Anti-gay activists here in the U.S. have used vitriol and money to entice their African counterparts to campaign against ordination of gay clergy in the Episcopal and other U.S. mainline churches. They have also exported the U.S. culture wars, fomenting particularly severe forms of homophobia in Uganda and other African countries whose sexual minorities are now the collateral damage to our domestic conflicts.

And now this religio-political meddling in the affairs of African nations is bearing bitter fruit. The Ugandan legislation to criminalize homosexuality was introduced this past March, immediately following a conference held by the Ugandan Family Life Network, at which Don Schmierer, president of Exodus International, and Holocaust revisionist and anti-gay evangelical activist Scott Lively deliberately fanned the flames of homophobia in the nation’s political life. As Jim Burroway notes, Lively addressed members of the Ugandan parliament, informing them that legalizing homosexuality would be like legalizing “the molestation of children or having sex with animals.”

For those interested in global trends in Christianity, this is a significant story to follow. One of the powerful memes the religious right has sought to plant in the American mainstream media claims that African Christianity has retained a purer, truer form of Christian faith than have the decadent churches of the West. The claim constantly made in media presentations of the African churches is that these churches are now embattled, that they are being pushed by progressive groups in North American and European churches to adopt practices alien to traditional African Christianity—practices like accepting women in positions of leadership and tolerating gays and lesbians.

This is a completely distorted—a false—representation of the historical roots of African Christianity. This interpretation assumes that the churches of Africa have previously been immune to political and theological influences from the West, and are only now encountering these influences in the form of corrupting cultural currents that call misogyny and homophobia into question.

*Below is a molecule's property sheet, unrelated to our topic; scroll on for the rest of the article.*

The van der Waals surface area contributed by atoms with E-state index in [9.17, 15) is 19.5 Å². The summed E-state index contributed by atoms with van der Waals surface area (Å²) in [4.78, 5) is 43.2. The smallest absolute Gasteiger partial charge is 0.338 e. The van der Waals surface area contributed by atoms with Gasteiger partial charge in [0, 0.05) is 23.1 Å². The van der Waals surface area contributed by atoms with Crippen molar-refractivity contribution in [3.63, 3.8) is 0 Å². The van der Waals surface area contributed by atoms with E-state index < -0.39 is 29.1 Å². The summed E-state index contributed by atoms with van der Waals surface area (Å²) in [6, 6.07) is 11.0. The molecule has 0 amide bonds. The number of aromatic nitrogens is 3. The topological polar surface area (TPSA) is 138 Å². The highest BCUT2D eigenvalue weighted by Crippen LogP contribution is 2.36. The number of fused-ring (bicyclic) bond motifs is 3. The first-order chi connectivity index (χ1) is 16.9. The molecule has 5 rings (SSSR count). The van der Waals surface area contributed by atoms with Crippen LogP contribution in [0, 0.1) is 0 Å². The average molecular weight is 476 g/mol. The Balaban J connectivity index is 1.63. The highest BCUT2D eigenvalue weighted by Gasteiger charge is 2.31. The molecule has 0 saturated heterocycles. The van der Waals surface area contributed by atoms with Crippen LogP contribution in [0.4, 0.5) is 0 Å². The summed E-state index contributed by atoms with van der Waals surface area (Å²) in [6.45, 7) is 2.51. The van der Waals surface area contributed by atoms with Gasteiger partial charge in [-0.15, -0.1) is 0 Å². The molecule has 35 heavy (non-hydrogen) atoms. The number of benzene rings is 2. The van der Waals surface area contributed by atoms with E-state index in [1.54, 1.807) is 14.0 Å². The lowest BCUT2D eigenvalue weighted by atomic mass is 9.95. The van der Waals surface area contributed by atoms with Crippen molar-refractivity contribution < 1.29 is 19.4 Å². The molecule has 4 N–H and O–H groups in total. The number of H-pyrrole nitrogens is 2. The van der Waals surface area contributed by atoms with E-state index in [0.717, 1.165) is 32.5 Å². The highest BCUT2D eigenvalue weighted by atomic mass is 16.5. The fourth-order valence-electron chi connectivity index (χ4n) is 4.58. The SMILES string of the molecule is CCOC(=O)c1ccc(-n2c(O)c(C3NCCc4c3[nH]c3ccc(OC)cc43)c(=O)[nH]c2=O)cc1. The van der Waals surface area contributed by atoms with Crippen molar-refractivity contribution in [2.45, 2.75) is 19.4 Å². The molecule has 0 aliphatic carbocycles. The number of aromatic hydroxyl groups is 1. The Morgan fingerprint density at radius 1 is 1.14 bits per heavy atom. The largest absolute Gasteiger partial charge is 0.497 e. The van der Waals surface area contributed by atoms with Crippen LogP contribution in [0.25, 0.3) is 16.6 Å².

Uganda has a well-developed history of right-leaning evangelical Christianity that was exported from England, particularly in the East African revival period of the early 20th century. For various political reasons, the churches of Europe and North America have long had a vested interest in determining the fate of African Christianity—as these areas have had a vested interest in determining the economic and political course of African nations.

To a great extent, African churches are being treated today as the playground of the European and American political and religious right. In what is now happening in Uganda, we can see the outcome of the attempt of right-wing groups in the West to use African culture and African churches as toys in Western political games—we can see that outcome in its most horrifying and brutal manifestations.

I wholeheartedly agree with Political Research Associates. Rick Warren needs to take responsibility for what he and his confreres have accomplished in Uganda.

The graphic shows Rev. Rick Warren with Rwandan President Paul Kagame.